Equipping nonprofits to advance social change

Our History

How We Got Started

In 1999, twenty people working in small social change nonprofits from across the United States came together to examine the role of their organizations in the larger nonprofit sector, and how they could better build their capacity for change. These discussions led to the birth of the Building Movement Project, which lifts up the ways nonprofit organizations can have an impact on building larger movements for progressive social change.

What We Work On

At that first meeting, participants raised issues that continue to influence our work today.  They were concerned about how to build the vision, leadership, and capacity of organizations so they could contribute to building the momentum for change on the ground and in the systems which make it difficult to address the needs of the people they work with and serve. They talked about a range of issues- from generational differences in nonprofit leadership to the potential of service providers to engage constituents to advance social change. Participants at the meeting wanted someone to provide continued analysis on issues like these in the sector, as well as useful and innovative tools for nonprofits to use in order to do overcome them.  That is where the Building Movement Project steps in.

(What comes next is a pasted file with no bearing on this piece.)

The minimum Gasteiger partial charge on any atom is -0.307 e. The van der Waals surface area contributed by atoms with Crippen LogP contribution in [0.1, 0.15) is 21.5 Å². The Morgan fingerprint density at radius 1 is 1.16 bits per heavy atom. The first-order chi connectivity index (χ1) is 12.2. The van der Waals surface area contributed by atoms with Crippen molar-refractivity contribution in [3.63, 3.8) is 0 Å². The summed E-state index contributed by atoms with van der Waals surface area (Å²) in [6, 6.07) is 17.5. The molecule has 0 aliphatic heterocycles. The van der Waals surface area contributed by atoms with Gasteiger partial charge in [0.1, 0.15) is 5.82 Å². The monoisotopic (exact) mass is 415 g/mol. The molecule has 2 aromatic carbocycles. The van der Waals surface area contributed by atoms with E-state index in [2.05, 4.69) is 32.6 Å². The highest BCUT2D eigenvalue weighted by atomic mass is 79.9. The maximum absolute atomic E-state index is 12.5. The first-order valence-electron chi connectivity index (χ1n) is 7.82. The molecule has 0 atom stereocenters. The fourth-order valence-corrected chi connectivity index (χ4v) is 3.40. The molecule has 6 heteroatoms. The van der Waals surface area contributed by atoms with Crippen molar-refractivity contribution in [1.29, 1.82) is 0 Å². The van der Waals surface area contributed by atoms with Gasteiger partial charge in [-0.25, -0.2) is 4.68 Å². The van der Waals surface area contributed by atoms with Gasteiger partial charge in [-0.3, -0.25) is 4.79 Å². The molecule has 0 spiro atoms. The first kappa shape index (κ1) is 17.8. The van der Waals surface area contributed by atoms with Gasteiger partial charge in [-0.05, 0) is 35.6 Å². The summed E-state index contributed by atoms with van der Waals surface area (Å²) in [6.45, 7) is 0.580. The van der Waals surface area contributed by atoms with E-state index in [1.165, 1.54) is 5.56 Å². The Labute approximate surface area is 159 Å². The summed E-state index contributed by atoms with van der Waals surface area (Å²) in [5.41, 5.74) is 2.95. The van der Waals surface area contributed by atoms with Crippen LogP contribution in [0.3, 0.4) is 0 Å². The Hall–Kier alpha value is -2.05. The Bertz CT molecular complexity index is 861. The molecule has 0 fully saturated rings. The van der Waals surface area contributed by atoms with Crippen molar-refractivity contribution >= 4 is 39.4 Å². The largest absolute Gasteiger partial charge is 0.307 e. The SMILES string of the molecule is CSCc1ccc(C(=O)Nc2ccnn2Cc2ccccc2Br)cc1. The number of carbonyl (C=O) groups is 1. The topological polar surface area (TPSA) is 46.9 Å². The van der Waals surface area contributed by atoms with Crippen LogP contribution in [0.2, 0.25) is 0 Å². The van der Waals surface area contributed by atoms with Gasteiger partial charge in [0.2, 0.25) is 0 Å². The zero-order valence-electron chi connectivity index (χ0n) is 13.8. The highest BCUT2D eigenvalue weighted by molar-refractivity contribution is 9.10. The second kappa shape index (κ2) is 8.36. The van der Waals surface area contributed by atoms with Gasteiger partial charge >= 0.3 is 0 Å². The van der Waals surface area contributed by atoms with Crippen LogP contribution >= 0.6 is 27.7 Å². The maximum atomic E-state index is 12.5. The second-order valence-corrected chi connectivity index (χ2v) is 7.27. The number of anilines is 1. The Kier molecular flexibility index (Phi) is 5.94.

Where We Are and Where We Are Going

Originally housed at the Hauser Center for Nonprofits at Harvard, Building Movement moved to Demos in 2003.  We continue to operate with a small core staff and a Project Team who deeply inform the work we do and how we adapt to the current nonprofit landscape. While the issues raised in our original meeting still shape our main Focus Areas, we continue to adjust how we approach those themes as we move forward.  We understand the impact that the external environment has on how nonprofit organizations do their work. So we provide up-to-date analysis of the current landscapes and practical recommendations and innovative tools that promote work that aligns social justice principles with operating practices.